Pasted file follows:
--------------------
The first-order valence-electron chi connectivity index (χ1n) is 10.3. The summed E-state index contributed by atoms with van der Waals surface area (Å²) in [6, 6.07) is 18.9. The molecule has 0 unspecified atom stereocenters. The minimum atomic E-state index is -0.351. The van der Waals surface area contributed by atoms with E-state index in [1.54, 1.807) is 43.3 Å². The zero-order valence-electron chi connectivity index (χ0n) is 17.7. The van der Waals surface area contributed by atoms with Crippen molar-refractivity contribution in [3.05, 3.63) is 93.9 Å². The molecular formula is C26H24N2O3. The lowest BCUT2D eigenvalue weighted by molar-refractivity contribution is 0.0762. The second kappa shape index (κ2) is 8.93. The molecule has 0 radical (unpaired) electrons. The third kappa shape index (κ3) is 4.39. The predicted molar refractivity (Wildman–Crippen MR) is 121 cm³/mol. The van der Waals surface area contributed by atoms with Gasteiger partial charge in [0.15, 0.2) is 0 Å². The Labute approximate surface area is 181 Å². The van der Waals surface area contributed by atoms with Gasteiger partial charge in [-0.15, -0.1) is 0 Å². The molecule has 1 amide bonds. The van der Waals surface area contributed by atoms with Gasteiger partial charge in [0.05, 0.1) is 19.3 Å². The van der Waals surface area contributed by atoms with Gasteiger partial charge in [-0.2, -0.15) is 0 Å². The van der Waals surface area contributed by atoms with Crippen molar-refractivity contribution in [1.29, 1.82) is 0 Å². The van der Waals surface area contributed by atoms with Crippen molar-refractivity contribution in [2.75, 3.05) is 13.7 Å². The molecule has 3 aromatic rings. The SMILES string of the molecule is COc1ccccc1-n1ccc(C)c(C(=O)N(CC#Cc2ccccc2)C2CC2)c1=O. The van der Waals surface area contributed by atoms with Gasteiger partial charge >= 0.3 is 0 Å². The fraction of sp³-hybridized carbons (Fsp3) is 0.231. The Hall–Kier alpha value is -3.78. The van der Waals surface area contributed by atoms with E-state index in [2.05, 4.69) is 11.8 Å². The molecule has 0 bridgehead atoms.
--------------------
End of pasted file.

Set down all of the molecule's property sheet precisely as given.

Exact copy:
The first-order valence-electron chi connectivity index (χ1n) is 10.3. The summed E-state index contributed by atoms with van der Waals surface area (Å²) in [6, 6.07) is 18.9. The molecule has 0 unspecified atom stereocenters. The minimum atomic E-state index is -0.351. The van der Waals surface area contributed by atoms with E-state index in [1.54, 1.807) is 43.3 Å². The zero-order valence-electron chi connectivity index (χ0n) is 17.7. The van der Waals surface area contributed by atoms with Crippen molar-refractivity contribution in [3.05, 3.63) is 93.9 Å². The molecular formula is C26H24N2O3. The lowest BCUT2D eigenvalue weighted by molar-refractivity contribution is 0.0762. The second kappa shape index (κ2) is 8.93. The molecule has 0 radical (unpaired) electrons. The third kappa shape index (κ3) is 4.39. The predicted molar refractivity (Wildman–Crippen MR) is 121 cm³/mol. The van der Waals surface area contributed by atoms with Gasteiger partial charge in [0.15, 0.2) is 0 Å². The Labute approximate surface area is 181 Å². The van der Waals surface area contributed by atoms with Gasteiger partial charge in [-0.15, -0.1) is 0 Å². The molecule has 1 amide bonds. The van der Waals surface area contributed by atoms with Gasteiger partial charge in [0.05, 0.1) is 19.3 Å². The van der Waals surface area contributed by atoms with Gasteiger partial charge in [-0.2, -0.15) is 0 Å². The van der Waals surface area contributed by atoms with Crippen molar-refractivity contribution in [1.29, 1.82) is 0 Å². The van der Waals surface area contributed by atoms with Crippen molar-refractivity contribution in [2.75, 3.05) is 13.7 Å². The molecule has 3 aromatic rings. The SMILES string of the molecule is COc1ccccc1-n1ccc(C)c(C(=O)N(CC#Cc2ccccc2)C2CC2)c1=O. The van der Waals surface area contributed by atoms with Gasteiger partial charge >= 0.3 is 0 Å². The fraction of sp³-hybridized carbons (Fsp3) is 0.231. The Hall–Kier alpha value is -3.78. The van der Waals surface area contributed by atoms with E-state index in [2.05, 4.69) is 11.8 Å². The molecule has 0 bridgehead atoms.